Friday, November 25

2 Ingredients to Watch for Under Your Christmas Tree!

Today I was reminded of why I started making skin care products - even the "natural" companies, aren't living up to their promises! In my mailbox today I found a newsletter (more like a newsPAPER!) from one of the biggest commercial companies toting the natural vibe. Now although this big company (that starts with an "L" and ends in an "H"), makes products that are better than a lot of what's available out there, they are still using two ingredients (in the majority their products) that are on most "dirty dozen" lists of ingredients to avoid.

I previously talked in length about one of those ingredients, parabens, in a previous blog post. A summery of their danger is that they mimic hormones and are readily absorbed into our skin. You'll find these at the end of the "Big L's" ingredients lists for many of their products.

The second shameful ingredient that the big L adds to pretty much anything that bubbles, suds, or fizzes, is SLS (Sodium Lauryl Sulfate). I'm sure I've mentioned this problem ingredient on many occasions but since I don't have a blog post summarizing what it is and why you'll want to avoid it, now is the time! The last thing we all want is to start a new year bathing and soaking in chemicals! Without further a do, here's what makes SLS so shameful!

What Sodium Lauryl Sulfate (SLS) and Sodium Laureth Sulfate (SLES) are:
They are forming agents in the most basic terms. They create bubbles, form, and clean. They are some of the most widely used sulfates because they cheap. The almighty dollar strikes again. You'll find these sulfates in all kinds of bath and body products including bath bombs (the big L is notorious for SLS in their bath bombs), shampoo, body wash, bubble bars (I've never seen one made without SLS or SLES), tooth paste, dish soap, bubble bath, shaving cream, etc. SLES is said to be the milder of the two, but its effects seem to be much more long lasting.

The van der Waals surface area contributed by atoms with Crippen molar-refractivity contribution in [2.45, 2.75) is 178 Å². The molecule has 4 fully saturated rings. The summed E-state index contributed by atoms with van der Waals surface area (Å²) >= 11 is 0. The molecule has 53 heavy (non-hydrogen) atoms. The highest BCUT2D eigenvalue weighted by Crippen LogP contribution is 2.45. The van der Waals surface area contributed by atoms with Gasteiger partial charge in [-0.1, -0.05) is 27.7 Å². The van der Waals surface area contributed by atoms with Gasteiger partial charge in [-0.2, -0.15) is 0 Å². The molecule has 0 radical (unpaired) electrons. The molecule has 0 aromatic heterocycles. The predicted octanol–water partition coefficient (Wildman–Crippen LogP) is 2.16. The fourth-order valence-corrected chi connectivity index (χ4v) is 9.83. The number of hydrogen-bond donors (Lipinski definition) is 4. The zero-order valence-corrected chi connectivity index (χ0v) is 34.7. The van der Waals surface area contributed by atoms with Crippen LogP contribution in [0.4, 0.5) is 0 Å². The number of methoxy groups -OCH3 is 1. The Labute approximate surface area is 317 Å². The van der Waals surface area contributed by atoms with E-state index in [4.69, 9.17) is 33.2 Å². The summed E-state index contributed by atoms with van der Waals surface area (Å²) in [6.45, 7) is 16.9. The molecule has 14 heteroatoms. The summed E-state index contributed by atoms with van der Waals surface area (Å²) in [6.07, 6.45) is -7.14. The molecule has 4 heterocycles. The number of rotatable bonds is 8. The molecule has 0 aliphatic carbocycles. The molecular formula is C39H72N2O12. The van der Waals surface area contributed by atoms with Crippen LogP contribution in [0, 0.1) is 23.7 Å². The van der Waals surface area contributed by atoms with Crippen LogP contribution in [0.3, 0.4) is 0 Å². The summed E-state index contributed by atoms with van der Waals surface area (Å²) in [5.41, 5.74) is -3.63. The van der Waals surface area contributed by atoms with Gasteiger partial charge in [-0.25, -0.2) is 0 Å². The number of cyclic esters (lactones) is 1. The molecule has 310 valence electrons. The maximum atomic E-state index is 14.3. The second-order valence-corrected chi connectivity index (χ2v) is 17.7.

Why they should be avoided:
  • Concentrations as low as 0.5% can cause irritation.
  • Concentrations of 10-30% can cause skin corrosion!
  • Rashes, scalp scabs, canker sores, dry skin patches
  • Color stripping
  • Stripes shine from hair
  • Penetrates skin easily and can't be metabolized by our liver
  • Possible endocrine disruptors
  • Not just skin and scalp irritants, they are also eye irritants
  • Contamination with 1,4 dioxane (cancer causing)

How to spot them on labels:
They will be listed exactly how I've listed them in this post (minus the abbreviation):
  • Sodium Lauryl Sulfate
  • Sodium Laureth Sulfate

Today's take away:
Read labels! It's the only way to see through marketing hype to know if you're getting a natural, safe, skin loving product, or you're getting something that seems wondering but actually contains cancer causing ingredients! Again, watch out for any ingredient ending in -paraben, and watch out for Sodium Lauryl Sulfate and Sodium Laureth Sulfate


1 comment:

  1. Good alert, Batty! Endocrine disruptors can do some pretty nasty things to our bodies... including causing serious conditions like endometriosis and infertility.
    An interesting point to note about those chemicals who work as endocrine mimics/disruptors when in our bodies, is that large concentrations ingested tend to be ignored and excreted by our endocrine systems without being acted upon - a message ignored because the quantity is simply too enormous to actually have been sent out by our bodies-sort of like a BS detector in a way - however smaller concentrations can do the most damage as they slip by our alert systems, and fool our "BS detector". Companies will often claim that small amounts are harmless when in fact they are actually capable of greater damage than high concentrations are because they are recognized (erroneously) as plausible in-body messages. Hope this makes sense.
    I must be dense... still trying to figure out who L_____h is ...